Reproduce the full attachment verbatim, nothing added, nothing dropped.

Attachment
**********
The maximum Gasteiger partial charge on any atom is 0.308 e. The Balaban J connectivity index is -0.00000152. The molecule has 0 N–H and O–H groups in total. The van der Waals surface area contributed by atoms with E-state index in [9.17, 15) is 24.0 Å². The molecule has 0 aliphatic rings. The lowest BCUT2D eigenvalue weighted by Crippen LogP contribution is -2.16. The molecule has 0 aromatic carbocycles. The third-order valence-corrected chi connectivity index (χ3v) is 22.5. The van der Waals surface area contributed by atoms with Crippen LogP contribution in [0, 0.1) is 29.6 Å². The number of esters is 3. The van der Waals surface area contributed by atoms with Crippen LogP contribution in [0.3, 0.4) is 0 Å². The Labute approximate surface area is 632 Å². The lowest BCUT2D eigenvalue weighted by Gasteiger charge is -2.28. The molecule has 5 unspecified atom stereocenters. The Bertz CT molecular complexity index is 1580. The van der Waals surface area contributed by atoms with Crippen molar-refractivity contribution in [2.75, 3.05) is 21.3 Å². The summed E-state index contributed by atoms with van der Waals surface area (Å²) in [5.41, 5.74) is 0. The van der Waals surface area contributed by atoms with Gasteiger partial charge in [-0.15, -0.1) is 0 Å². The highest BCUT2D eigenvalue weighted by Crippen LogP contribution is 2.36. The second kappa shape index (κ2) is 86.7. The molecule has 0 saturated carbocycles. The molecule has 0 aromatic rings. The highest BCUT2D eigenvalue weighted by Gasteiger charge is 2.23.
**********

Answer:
The maximum Gasteiger partial charge on any atom is 0.308 e. The Balaban J connectivity index is -0.00000152. The molecule has 0 N–H and O–H groups in total. The van der Waals surface area contributed by atoms with E-state index in [9.17, 15) is 24.0 Å². The molecule has 0 aliphatic rings. The lowest BCUT2D eigenvalue weighted by Crippen LogP contribution is -2.16. The molecule has 0 aromatic carbocycles. The third-order valence-corrected chi connectivity index (χ3v) is 22.5. The van der Waals surface area contributed by atoms with Crippen LogP contribution in [0, 0.1) is 29.6 Å². The number of esters is 3. The van der Waals surface area contributed by atoms with Crippen LogP contribution in [0.3, 0.4) is 0 Å². The Labute approximate surface area is 632 Å². The lowest BCUT2D eigenvalue weighted by Gasteiger charge is -2.28. The molecule has 5 unspecified atom stereocenters. The Bertz CT molecular complexity index is 1580. The van der Waals surface area contributed by atoms with Crippen molar-refractivity contribution in [2.75, 3.05) is 21.3 Å². The summed E-state index contributed by atoms with van der Waals surface area (Å²) in [5.41, 5.74) is 0. The van der Waals surface area contributed by atoms with Gasteiger partial charge in [-0.15, -0.1) is 0 Å². The highest BCUT2D eigenvalue weighted by Crippen LogP contribution is 2.36. The second kappa shape index (κ2) is 86.7. The molecule has 0 saturated carbocycles. The molecule has 0 aromatic rings. The highest BCUT2D eigenvalue weighted by Gasteiger charge is 2.23.